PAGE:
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Brushes with greatness
Savannah playwright Jim Holt explores art and comedy with 'Three Picassos'
Rehearsing "Three Picassos": Giovanna Claxton and Alan Lander

Boy With a Pipe, a 1905 canvas by Pablo Picasso, fetched $105 million at a Sotheby’s auction in 2004, breaking the record for the sale price of a single painting.

This caught Jim Holt’s attention. “I’ve read stories that speculated on the possibility that there were more Picassos out there,” says the Savannah–based playwright. “Of course, he was very prolific.

“Even when he was famous, he would do things when he needed money. He would buy a stack of plain white china and do a little doodle on each plate, sign it, and then sell the whole stack of plates.”

Holt, the founder of City Lights Theatre Company, wrote and directed the comedy/thriller Three Picassos, which will premiere Nov. 6 at the City of Savannah’s S.P.A.C.E. venue.

It’s about a woman named Marcella who inherits her dead grandmother’s New York apartment; in the 1920s, so the rumor goes, Grandma had enjoyed a passionate fling with the great painter. Now there may be three long–lost Picasso works hidden somewhere in the apartment.

Complicating matters are a friendly lawyer, whose motives are unclear, a nosy neighbor with an agenda, and a mysterious “force” that attacks Marcella in the middle of the night.

For Holt, “the idea that there might be another Picasso out there, let alone three, was very intriguing. Because of the value. Especially if you consider if they were paintings that had never been seen before.”

The playwright admits he’s not much of a fine art connoisseur, but the story was too good not to explore.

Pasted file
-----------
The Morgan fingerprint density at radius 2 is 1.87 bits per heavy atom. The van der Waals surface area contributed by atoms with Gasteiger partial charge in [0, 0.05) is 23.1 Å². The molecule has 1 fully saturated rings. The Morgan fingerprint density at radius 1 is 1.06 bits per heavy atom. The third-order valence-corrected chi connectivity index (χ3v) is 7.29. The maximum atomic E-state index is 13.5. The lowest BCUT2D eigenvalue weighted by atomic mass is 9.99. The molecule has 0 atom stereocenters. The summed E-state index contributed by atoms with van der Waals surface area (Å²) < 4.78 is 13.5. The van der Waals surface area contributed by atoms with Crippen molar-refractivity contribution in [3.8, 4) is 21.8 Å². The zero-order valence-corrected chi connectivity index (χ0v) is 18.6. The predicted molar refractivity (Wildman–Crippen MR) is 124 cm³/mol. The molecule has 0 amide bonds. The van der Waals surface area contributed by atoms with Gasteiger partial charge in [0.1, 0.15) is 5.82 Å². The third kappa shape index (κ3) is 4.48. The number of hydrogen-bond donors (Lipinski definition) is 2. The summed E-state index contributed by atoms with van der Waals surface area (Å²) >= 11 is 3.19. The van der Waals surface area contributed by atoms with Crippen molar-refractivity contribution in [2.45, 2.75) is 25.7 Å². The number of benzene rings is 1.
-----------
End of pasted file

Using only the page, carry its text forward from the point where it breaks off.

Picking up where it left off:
“I used to be friends with Mary Aiken, who was the last wife of Conrad Aiken,” Holt says. “She was a painter, and she was a young girl in Paris and in Spain when all of the famous American expatriates were there, and she knew a lot of these people. She and her husband were very good friends with T.S. Eliot and his wife.

“She used to tell me stories about going to places and seeing a room with two or three Picassos, and various painters who were just becoming famous. She had some of these, although she didn’t own a Picasso.

“So I had this sort of background in mind. I thought about a woman having an affair with Picasso, and having been gifted paintings. It didn’t seem that far out of hand because Picasso had a lot of affairs, with a lot of young women.”

Holt, who recently revived City Lights after a three–year hiatus, is organizing an advisory board for a 2011 Playwright’s Festival; he’s looking for both playwrights and advisors (e–mail to inqure).

Meanwhile, he’s busy painting Three Picassos.

“This is so new that three weeks ago we added a whole new scene to it,” he says.

The cast was already well into rehearsals – and happily, Holt explains, “They loved the scene; it was a very short scene, but it added a lot of dramatic tension to the play. And it also cleared up some things, plot–wise, to really help the show.”

Three Picassos

Where: City of Savannah S.P.A.C.E., 9 Henry Street

When: At 8 p.m. Nov. 6, 12 and 13; at 3 p.m. Nov. 7 and 14

Tickets: $10

Reservations: (912) 507–4112